What to Know
- Police say a 15-year-old Florida boy was detained while trying to cross the New York-Canada border Saturday
- The teen is a person of interest in the death of his 53-year-old grandmother
- He was on the run for three days in her stolen car and was believed to be armed and dangerous with guns taken from his father's arsenal
A Florida teenager trying to enter Canada has been detained by U.S. border patrol agents who want to interview him in connection with the death of his grandmother.
The Jacksonville Sheriff's Office said at a news conference late Friday that the 15-year-old was stopped near Buffalo, New York.
Officials in Florida started looking for the boy and his 53-year-old grandmother on Wednesday after the two of them failed to pick up the teen's father at the airport.
The father had been on vacation with his girlfriend. His mother was watching her grandson while they were gone.
When the father got to his home in Neptune Beach, near Jacksonville on Florida's Atlantic coast, he found it had been ransacked. His mother's home in nearby Mayport was also ransacked. Weapons were missing from both homes and the grandmother's 2015 Dodge Dart was also gone.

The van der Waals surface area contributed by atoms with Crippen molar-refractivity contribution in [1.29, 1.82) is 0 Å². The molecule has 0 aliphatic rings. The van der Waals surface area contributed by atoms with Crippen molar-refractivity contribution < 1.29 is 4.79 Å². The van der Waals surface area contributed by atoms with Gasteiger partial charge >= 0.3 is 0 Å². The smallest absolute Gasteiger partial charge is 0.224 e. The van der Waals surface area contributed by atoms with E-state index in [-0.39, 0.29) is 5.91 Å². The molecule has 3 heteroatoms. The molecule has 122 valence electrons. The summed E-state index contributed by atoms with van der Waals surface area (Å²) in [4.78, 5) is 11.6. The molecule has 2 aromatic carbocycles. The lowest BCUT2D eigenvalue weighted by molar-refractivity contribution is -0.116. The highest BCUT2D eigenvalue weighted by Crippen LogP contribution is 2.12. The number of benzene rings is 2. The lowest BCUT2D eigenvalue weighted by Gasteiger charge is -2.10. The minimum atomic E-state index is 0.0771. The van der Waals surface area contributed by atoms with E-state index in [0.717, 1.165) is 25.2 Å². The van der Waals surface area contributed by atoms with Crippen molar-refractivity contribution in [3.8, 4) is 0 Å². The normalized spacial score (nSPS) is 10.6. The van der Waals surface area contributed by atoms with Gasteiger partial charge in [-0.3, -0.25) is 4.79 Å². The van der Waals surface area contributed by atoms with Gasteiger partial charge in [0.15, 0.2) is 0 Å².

Officials said at the news conference that the father is a corrections officer for the Jacksonville Sheriff's Office.
Ron Lendvay, a director of investigations and homeland security for the sheriff's office, said surveillance footage from a gas station in south-central Pennsylvania picked up the image of the teen and Dodge Dart on Thursday afternoon.
Lendvay said a warrant was issued for the teen's arrest on an auto theft charge.
Earlier Friday, officials said a body that matched the grandmother's description was found in a shallow grave in the teen's backyard. Officials are waiting for an autopsy but the teen's mother said the body belongs to her ex-husband's mother Kristina French.
Carrie Campbell-Mott, who is divorced from the teen's father, told NBC News that the boy had a loving relationship with his grandmother.
"He has a really big heart. He has never said a bad word to anybody. So it's just baffling," Mott said.
She said her son's diabetic son's mechanical insulin pump recently stopped working — an imbalance in blood sugars has caused erratic behaviors before.
But medical doctors say violence linked to high blood sugar levels is rare.
Campbell-Mott said her son loves the outdoors and is an avid survivalist.
"My gut tells me that he just ran. Like his only thought was to panic and run and to take the guns and go to the woods," she said.